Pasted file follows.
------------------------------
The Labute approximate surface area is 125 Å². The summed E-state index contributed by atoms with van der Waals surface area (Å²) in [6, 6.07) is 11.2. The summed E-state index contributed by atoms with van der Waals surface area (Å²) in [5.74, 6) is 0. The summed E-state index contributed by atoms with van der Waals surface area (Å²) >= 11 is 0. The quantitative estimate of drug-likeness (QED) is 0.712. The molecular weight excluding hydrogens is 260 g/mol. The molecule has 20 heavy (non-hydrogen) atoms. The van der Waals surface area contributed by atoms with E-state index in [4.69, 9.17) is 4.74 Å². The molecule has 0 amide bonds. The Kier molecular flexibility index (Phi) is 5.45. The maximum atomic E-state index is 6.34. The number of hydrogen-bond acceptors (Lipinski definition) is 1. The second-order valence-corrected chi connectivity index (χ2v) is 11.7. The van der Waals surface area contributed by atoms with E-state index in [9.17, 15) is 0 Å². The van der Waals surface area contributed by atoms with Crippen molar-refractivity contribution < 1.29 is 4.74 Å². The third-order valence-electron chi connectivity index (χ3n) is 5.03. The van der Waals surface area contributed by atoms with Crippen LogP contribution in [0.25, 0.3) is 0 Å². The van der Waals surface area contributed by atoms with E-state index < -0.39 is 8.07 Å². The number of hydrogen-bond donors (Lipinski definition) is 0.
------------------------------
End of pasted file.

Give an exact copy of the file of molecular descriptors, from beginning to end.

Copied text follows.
The Labute approximate surface area is 125 Å². The summed E-state index contributed by atoms with van der Waals surface area (Å²) in [6, 6.07) is 11.2. The summed E-state index contributed by atoms with van der Waals surface area (Å²) in [5.74, 6) is 0. The summed E-state index contributed by atoms with van der Waals surface area (Å²) >= 11 is 0. The quantitative estimate of drug-likeness (QED) is 0.712. The molecular weight excluding hydrogens is 260 g/mol. The molecule has 20 heavy (non-hydrogen) atoms. The van der Waals surface area contributed by atoms with E-state index in [4.69, 9.17) is 4.74 Å². The molecule has 0 amide bonds. The Kier molecular flexibility index (Phi) is 5.45. The maximum atomic E-state index is 6.34. The number of hydrogen-bond acceptors (Lipinski definition) is 1. The second-order valence-corrected chi connectivity index (χ2v) is 11.7. The van der Waals surface area contributed by atoms with E-state index in [9.17, 15) is 0 Å². The van der Waals surface area contributed by atoms with Crippen molar-refractivity contribution < 1.29 is 4.74 Å². The third-order valence-electron chi connectivity index (χ3n) is 5.03. The van der Waals surface area contributed by atoms with Crippen LogP contribution in [0.25, 0.3) is 0 Å². The van der Waals surface area contributed by atoms with E-state index < -0.39 is 8.07 Å². The number of hydrogen-bond donors (Lipinski definition) is 0.